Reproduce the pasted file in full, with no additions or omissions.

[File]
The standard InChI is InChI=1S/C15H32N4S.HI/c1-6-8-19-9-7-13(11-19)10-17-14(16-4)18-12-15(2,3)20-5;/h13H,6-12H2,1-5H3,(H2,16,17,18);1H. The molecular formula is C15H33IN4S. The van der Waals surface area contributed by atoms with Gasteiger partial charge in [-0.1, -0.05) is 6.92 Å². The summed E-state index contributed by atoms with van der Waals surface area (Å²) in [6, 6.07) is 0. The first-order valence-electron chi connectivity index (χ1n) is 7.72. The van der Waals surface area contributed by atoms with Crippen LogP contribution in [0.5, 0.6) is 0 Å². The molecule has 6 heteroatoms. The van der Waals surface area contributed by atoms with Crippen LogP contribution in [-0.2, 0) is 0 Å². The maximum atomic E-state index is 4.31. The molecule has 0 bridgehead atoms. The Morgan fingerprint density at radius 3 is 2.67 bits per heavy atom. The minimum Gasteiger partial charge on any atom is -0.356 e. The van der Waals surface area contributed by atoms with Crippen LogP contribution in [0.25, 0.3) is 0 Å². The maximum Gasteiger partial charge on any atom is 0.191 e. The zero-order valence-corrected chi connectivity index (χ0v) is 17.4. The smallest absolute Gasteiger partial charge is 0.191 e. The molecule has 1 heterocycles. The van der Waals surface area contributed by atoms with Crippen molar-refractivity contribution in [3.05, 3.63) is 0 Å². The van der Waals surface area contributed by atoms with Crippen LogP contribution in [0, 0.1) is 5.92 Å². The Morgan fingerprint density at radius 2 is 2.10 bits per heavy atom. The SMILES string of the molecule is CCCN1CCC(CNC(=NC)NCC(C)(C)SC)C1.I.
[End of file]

The standard InChI is InChI=1S/C15H32N4S.HI/c1-6-8-19-9-7-13(11-19)10-17-14(16-4)18-12-15(2,3)20-5;/h13H,6-12H2,1-5H3,(H2,16,17,18);1H. The molecular formula is C15H33IN4S. The van der Waals surface area contributed by atoms with Gasteiger partial charge in [-0.1, -0.05) is 6.92 Å². The summed E-state index contributed by atoms with van der Waals surface area (Å²) in [6, 6.07) is 0. The first-order valence-electron chi connectivity index (χ1n) is 7.72. The van der Waals surface area contributed by atoms with Crippen LogP contribution in [0.5, 0.6) is 0 Å². The molecule has 6 heteroatoms. The van der Waals surface area contributed by atoms with Crippen LogP contribution in [-0.2, 0) is 0 Å². The maximum atomic E-state index is 4.31. The molecule has 0 bridgehead atoms. The Morgan fingerprint density at radius 3 is 2.67 bits per heavy atom. The minimum Gasteiger partial charge on any atom is -0.356 e. The van der Waals surface area contributed by atoms with Crippen LogP contribution in [0.25, 0.3) is 0 Å². The maximum Gasteiger partial charge on any atom is 0.191 e. The zero-order valence-corrected chi connectivity index (χ0v) is 17.4. The smallest absolute Gasteiger partial charge is 0.191 e. The molecule has 1 heterocycles. The van der Waals surface area contributed by atoms with Crippen molar-refractivity contribution in [3.05, 3.63) is 0 Å². The van der Waals surface area contributed by atoms with Crippen LogP contribution in [0, 0.1) is 5.92 Å². The Morgan fingerprint density at radius 2 is 2.10 bits per heavy atom. The SMILES string of the molecule is CCCN1CCC(CNC(=NC)NCC(C)(C)SC)C1.I.